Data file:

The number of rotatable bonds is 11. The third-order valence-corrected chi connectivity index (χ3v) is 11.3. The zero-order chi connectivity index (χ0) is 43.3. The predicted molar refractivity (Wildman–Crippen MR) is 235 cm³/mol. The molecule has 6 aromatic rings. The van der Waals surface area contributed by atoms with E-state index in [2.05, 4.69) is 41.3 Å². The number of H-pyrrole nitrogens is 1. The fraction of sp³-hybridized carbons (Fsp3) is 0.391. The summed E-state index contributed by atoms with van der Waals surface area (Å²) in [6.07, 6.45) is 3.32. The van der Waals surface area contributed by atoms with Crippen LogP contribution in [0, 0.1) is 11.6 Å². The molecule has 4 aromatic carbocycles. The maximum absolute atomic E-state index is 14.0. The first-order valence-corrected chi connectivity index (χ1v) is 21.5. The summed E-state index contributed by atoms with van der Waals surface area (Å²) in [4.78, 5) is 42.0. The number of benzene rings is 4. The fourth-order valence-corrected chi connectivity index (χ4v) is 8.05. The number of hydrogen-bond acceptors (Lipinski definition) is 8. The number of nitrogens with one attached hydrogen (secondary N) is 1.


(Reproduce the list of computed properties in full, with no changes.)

The number of rotatable bonds is 11. The third-order valence-corrected chi connectivity index (χ3v) is 11.3. The zero-order chi connectivity index (χ0) is 43.3. The predicted molar refractivity (Wildman–Crippen MR) is 235 cm³/mol. The molecule has 6 aromatic rings. The van der Waals surface area contributed by atoms with E-state index in [2.05, 4.69) is 41.3 Å². The number of H-pyrrole nitrogens is 1. The fraction of sp³-hybridized carbons (Fsp3) is 0.391. The summed E-state index contributed by atoms with van der Waals surface area (Å²) in [6.07, 6.45) is 3.32. The van der Waals surface area contributed by atoms with Crippen LogP contribution in [0, 0.1) is 11.6 Å². The molecule has 4 aromatic carbocycles. The maximum absolute atomic E-state index is 14.0. The first-order valence-corrected chi connectivity index (χ1v) is 21.5. The summed E-state index contributed by atoms with van der Waals surface area (Å²) in [4.78, 5) is 42.0. The number of benzene rings is 4. The fourth-order valence-corrected chi connectivity index (χ4v) is 8.05. The number of hydrogen-bond acceptors (Lipinski definition) is 8. The number of nitrogens with one attached hydrogen (secondary N) is 1.